Download >>

GreenLight™ 960: Same-Day Analysis of Aerobic Plate Counts (APCs,TVCs) in Raw Meat Samples

Luxcel Biosciences Ltd., Cork, Ireland

Introduction An increasing appreciation for the importance of food and microbiological safety has resulted in a demand for a more rapid, high-throughput method for total viable count (TVC) quantification to deal with the increasing numbers of samples that require testing. The industry standard for TVC determination (ISO.4833.2003), also known as aerobic plate count, is widely used but presents users with some very significant drawbacks. The method is both materials and labour intensive, requiring the preparation and analysis of multiple agar plates per sample. More importantly, the method is slow, with 48-72 hours typically required for a definitive result [1-3]. Luxcel Biosciences has addressed these limitations with the development of the GreenLight™ 960 ; a microtitre-plate based assay which provides a rapid high-throughput method for the assessment of aerobic bacterial load through analysis of microbial oxygen consumption [4,5]. When applied to the determination of Total Aerobic Viable Counts in raw meat (Beef samples) results are generated in 1-12 hours depending on microbial load. The straight forward mix measure procedure allows rapid detection of microbial oxygen consumpti ...


Download >>

Reducing Contamination Risks of Compressed Air in Food Plants: Benchmarking Good Manufacturing Practices

Lee Scott, Parker Hannifin Corp.

A GMP Template for Food Plants Using Risk-based Systems: HACCP Procedures GFSI - SQF Code Objective The objective of this technical paper is to benchmark published Good Manufacturing Practices as they relate to compressed air use in a food processing facility in both a HACCP and/or Global Food Safety Initiative (SQF or BRC) environment. Introduction Any modern food manufacturing facility employs the use of compressed air extensively in the plant. As common as this is, the potential hazards associated with this powerful utility are not obvious and apparent. Food hygiene legislation to protect the consumer places the duty of care on the food manufacturer. For this reason, many companies often devise their own internal air quality standards based upon what they think or have been told is ‘best practice.’ This is no wonder, as the published collections of Good Manufacturing Practices (GMP) that relate to compressed air are nebulous and difficult to wade through. Understandably this has led to a significant difference in the quality of compressed air used throughout the industry, with major differences even existing in plants owned by the same company. The goal of this paper is to h ...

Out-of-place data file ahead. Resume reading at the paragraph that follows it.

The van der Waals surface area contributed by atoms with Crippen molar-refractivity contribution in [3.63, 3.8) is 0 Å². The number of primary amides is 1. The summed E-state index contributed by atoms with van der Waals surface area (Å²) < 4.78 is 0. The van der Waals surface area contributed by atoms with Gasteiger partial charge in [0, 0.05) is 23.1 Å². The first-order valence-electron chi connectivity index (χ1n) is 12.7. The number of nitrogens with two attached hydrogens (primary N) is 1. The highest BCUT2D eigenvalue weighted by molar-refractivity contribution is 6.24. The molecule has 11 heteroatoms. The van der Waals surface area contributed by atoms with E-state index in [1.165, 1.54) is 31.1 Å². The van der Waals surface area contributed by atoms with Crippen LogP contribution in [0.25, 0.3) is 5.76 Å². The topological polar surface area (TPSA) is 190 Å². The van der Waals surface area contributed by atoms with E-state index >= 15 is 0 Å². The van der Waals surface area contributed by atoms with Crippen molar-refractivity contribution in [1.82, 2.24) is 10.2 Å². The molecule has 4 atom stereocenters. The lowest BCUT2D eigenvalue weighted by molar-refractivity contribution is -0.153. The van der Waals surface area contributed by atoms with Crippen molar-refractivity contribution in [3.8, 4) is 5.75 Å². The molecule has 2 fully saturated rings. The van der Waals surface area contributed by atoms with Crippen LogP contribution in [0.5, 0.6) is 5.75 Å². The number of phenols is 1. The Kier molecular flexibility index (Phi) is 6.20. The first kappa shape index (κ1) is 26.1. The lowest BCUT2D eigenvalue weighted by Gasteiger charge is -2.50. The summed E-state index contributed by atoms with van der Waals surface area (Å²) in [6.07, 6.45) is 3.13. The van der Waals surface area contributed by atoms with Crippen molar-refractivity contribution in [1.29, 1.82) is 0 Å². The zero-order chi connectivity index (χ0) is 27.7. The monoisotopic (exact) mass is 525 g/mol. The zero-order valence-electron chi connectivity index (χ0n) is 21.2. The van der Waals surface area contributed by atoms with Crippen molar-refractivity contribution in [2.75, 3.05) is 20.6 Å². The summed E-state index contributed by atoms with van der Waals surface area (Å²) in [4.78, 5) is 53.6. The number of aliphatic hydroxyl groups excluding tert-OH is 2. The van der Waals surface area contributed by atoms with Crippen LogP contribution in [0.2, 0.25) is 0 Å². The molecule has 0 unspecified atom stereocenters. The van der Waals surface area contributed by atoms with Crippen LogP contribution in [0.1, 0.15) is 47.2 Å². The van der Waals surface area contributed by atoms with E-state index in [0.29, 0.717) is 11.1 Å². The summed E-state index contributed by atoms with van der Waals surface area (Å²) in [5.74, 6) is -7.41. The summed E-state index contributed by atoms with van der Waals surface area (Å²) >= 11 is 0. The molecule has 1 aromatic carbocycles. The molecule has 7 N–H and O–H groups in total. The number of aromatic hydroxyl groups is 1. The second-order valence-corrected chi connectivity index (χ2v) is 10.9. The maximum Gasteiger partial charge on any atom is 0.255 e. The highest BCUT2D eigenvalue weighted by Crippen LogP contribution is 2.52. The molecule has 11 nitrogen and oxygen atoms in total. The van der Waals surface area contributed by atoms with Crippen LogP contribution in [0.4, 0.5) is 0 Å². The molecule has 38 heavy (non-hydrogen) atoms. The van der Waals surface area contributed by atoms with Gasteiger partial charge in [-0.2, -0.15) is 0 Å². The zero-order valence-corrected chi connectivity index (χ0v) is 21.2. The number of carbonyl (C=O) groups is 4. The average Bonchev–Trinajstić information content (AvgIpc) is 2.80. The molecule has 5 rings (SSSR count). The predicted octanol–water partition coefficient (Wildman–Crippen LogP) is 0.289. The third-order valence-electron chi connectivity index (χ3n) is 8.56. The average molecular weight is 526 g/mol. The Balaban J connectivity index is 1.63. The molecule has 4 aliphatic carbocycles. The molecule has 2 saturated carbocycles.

Download >>

Analysis of Coalescing Efficiency in Replacement Filter Elements

Allan Fish Product Manager – Filtration, Parker Hannifin Corp.

Introduction High efficiency coalescing filters are often specified when there is a need to protect sensitive equipment that is operated by compressed air. A high efficiency coalescing filter can tame the effects of oil, water, and particulates that are present in virtually all compressed air supply lines. A high quality coalescing filter element will typically have a rated filtration efficiency of somewhere 95% and 99.999+%. The required level of filtration efficiency is dependent upon the quality of the compressed air in the supply line, and the sensitivity of the equipment or process that is connected to the line. For example, when compressed air is used to propel paint to the surface of an automobile body, it is imperative that the compressed air be as pure as possible in order to avoid defects in the painted surface. Therefore, coalescing filters with very high efficiencies are often specified for critical applications. Replacement Element Performance Comparison Recently, a customer asked about the use of “non-branded” replacement filter elements, purchased from a retailer over the internet, to replace a coalescing filter element in a Parker Balston brand filter housing. Acc ...


Download >>

US Food Safety Modernization Act: Overview and Impact for Importers and Exporters

Eurofins and Leavitt Partners

Introduction: In the United States, lawmakers, regulators, consumers and the media are more focused on food safety than ever before. On January 4, 2011, President Obama signed the Food Safety Modernization Act into law, which represents the largest change of the food safety system since the passage for the Food, Drug, and Cosmetic Act in 1938. The new legislation will bring significant changes to an already shifting food safety landscape, especially in the area of imported foods and ingredients. This paper will outline (1) the current food safety landscape that has impact on the way in which food imports are perceived in the U.S., (2) an overview of the key provisions of the new legislation of importance to importers and exporters, (3) additional considerations, and opportunities. (1) Food Safety Landscape Changing consumption patterns, large outbreaks of foodborne illness, new food safety science, and identification of new risks all contribute to the shifting food safety system. Consumer demand for fresh food year-round requires global sourcing of fresh food and ingredients. Currently, imports account for 15 percent of the U.S. food supply, including over 75 percent of s ...